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  • grazielabirrer1

29 / 5.000Resultados de traduçãoDie vielen Facetten der Migration

In my work I realize that many of the changes resulting from a migration can be underestimated. Most people don't seem to understand what a migration can really mean, nor can they imagine the possible impacts that this change can have on their lives.

What is migration anyway? I really like the definition described in the book "Migrationssoziologie" by Ingrid Oswald. According to her, migration is not just a physical change, but involves the displacement of the central point of life, encompassing a change of place, of the network of relationships and the contact with new experiences of limits and borders, whether physical or personal.

The reasons that lead to the decision to migrate and the expectations of everyone involved are very individual and influence the entire process and its outcome. Some change countries in order to survive, for example when they are affected by environmental disasters and wars. Others for economic reasons, such as fighting unemployment and dreaming of a “better life”. Religious or ethnic persecution in the country of origin can also be reasons for migration. As well as personal motivation, which can relate to work, studies, marriage, relationships or family, for example. At my appointments, I often encounter a combination of personal motivation and economic reasons.

Another factor to carefully consider is the nature of the migration. A temporary migration is very different from a permanent migration. If you are planning to stay in the new country for a limited time, the person may not show any interest in "settling down" and may not be very attached to the locals. Or you can try to get the most out of the experience by exploring the new surroundings intensively through tours and activities, in addition to as much contact with the locals as possible. In a permanent migration, the focus is almost always on the search for roots.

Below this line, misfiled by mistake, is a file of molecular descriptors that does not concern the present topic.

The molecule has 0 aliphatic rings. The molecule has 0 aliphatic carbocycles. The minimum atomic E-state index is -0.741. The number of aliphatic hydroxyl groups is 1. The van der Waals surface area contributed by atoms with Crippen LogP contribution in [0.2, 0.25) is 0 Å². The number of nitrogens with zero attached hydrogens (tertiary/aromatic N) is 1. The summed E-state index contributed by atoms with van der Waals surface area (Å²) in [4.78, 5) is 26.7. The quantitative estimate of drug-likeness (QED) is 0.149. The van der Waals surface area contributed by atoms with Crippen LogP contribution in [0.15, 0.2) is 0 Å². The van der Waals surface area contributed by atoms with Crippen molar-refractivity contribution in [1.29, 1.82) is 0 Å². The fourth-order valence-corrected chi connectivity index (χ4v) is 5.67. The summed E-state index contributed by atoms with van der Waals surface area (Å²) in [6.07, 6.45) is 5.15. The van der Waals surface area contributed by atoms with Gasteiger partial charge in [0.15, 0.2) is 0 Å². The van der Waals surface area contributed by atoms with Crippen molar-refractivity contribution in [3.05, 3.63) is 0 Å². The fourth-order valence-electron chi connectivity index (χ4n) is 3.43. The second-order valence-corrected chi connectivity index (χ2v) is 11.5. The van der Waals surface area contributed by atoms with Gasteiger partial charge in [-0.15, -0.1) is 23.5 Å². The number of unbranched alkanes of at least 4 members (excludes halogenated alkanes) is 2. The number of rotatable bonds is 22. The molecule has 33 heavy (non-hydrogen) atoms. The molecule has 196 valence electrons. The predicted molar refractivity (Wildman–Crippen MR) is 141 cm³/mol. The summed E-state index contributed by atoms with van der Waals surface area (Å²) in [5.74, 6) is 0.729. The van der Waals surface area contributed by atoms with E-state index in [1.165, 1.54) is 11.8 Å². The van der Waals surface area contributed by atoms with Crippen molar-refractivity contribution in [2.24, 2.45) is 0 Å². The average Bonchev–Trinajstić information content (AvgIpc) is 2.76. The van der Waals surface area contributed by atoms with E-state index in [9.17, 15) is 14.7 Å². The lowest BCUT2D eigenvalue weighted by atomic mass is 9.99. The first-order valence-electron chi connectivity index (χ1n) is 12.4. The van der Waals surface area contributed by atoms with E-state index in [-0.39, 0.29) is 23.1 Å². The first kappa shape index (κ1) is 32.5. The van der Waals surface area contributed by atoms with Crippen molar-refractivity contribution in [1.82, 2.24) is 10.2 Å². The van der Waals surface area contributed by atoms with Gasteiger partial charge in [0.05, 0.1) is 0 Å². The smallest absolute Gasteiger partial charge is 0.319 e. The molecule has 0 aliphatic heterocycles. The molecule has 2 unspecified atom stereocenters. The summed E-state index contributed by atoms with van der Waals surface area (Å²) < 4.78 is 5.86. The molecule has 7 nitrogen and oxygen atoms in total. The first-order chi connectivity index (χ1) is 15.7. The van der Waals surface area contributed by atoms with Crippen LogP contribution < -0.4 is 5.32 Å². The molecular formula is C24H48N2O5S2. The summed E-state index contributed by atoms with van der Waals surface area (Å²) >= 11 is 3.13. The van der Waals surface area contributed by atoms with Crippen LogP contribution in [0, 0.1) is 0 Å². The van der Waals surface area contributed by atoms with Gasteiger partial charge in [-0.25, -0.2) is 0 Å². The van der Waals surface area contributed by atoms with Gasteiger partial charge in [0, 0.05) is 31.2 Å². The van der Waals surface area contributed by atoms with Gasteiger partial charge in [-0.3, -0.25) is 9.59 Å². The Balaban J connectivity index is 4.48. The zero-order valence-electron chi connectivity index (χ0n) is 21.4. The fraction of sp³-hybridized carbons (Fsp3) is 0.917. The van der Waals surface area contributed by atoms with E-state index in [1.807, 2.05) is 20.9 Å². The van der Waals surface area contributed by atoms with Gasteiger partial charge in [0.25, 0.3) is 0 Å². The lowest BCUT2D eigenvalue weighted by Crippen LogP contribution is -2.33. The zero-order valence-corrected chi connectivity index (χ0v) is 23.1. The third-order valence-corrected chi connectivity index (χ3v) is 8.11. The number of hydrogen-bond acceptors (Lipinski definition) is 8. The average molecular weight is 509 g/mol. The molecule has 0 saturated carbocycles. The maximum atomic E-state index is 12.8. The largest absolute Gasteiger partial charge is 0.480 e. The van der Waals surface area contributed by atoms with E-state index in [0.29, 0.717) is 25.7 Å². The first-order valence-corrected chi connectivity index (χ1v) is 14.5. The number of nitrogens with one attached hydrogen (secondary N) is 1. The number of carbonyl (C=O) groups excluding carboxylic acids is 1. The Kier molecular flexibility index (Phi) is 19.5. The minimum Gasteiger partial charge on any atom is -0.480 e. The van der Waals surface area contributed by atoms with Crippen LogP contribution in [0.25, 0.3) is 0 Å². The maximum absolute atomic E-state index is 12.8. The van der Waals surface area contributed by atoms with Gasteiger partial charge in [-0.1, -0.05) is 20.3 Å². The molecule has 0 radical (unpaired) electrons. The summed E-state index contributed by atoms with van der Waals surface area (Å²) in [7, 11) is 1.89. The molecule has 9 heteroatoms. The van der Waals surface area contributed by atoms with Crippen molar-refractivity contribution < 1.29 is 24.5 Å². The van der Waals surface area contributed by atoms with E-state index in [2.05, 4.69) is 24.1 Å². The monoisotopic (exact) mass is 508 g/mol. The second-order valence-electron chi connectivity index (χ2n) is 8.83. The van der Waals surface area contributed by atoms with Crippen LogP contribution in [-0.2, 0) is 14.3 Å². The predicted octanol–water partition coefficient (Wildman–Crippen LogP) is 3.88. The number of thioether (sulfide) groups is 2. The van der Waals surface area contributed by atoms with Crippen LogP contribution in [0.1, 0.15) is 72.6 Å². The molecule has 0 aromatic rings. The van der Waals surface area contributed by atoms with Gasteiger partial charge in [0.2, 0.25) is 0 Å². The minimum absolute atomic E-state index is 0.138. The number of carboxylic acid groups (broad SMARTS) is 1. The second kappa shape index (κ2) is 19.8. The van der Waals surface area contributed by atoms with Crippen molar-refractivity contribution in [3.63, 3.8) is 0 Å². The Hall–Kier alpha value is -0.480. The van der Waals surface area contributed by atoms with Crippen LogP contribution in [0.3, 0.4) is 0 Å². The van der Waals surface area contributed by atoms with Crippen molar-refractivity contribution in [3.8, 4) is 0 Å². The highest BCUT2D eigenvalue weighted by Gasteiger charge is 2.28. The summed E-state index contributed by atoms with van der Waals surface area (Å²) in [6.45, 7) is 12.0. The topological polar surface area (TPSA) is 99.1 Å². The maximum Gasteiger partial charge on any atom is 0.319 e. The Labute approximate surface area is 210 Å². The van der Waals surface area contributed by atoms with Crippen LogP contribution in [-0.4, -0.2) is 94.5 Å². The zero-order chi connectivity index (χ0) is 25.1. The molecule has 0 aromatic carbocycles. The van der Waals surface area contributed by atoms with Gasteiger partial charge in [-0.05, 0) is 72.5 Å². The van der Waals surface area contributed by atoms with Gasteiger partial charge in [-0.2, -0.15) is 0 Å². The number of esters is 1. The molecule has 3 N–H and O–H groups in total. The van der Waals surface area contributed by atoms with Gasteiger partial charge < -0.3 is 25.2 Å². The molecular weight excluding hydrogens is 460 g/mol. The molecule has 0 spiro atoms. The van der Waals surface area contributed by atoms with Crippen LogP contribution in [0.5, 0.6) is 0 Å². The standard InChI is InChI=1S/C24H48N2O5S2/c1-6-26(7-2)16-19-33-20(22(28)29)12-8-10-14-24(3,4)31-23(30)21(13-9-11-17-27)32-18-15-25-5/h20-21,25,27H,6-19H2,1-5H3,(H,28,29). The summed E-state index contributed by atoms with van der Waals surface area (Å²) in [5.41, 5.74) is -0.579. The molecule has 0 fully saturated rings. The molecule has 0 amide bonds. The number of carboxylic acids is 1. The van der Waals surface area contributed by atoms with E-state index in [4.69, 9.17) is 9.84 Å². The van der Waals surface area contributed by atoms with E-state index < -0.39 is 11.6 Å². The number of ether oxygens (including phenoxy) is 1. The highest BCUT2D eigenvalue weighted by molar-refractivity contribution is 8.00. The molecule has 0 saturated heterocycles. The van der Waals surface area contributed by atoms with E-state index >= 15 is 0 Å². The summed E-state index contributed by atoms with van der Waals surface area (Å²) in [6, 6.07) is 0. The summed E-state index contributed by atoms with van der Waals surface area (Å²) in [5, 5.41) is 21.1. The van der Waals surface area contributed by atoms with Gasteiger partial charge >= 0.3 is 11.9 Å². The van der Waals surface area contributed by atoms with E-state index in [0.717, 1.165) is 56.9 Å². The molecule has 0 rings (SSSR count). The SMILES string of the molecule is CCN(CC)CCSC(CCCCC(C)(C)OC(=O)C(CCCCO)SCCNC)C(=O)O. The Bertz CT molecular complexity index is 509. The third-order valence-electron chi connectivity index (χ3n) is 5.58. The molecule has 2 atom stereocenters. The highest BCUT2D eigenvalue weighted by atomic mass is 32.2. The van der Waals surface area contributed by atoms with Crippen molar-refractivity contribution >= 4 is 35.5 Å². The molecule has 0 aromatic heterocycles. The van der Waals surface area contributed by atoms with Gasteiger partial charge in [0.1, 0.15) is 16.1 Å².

Voluntary migrants typically participate more actively in the decision-making process about factors accompanying change and become more open to the new culture, which in the case of forced migration is, if possible, much more constrained.

We must also consider the legality of migration. The legalization of documents in the receiving country opens doors for migrants and facilitates their integration. On the other hand, secrecy can lead the migrant to choose seclusion, which can create feelings of exclusion and persistent fear. Even when necessary, the person can often avoid seeking help for fear of, for example, being denounced and deported, which could lead to or worsen mental and health problems.

As we can see, each migration is unique depending on the elements that make it up. Added to this are the individual factors that every migrant takes with them when they move to another country: their past, history, family relationships, personality traits, personal characteristics and expectations.

When we talk about migration, there are so many elements involved that it is practically impossible not to cover each story individually. And we have to approach every case with this respect for individuality. I hear a lot of questions about whether the migration will "work". And I answer by asking what it means to "train". When we put aside comparisons to other people's stories and focus on our own lives, we can reevaluate our expectations, reconsider our journey, and chart the steps necessary to get where we want to be.

Achieving goals in a new country may require stepping back a little, preparing, taking a breather. And maybe start small or start fresh. This is not a sign of weakness but of strength. It's about managing expectations, learning from mistakes and knowing how to recognize every small step, every effort, every success along the way. And go on. je.

*Source: Platzer, M. (2012). Migration and Identity: Identity change during the migration process. AV academic publisher.

Graziela Velardo Birrer

Psychologische Beraterin

Beraterin sGfB / Dipl.-Ing. Körperzentrierte Psychologische Beraterin IKP


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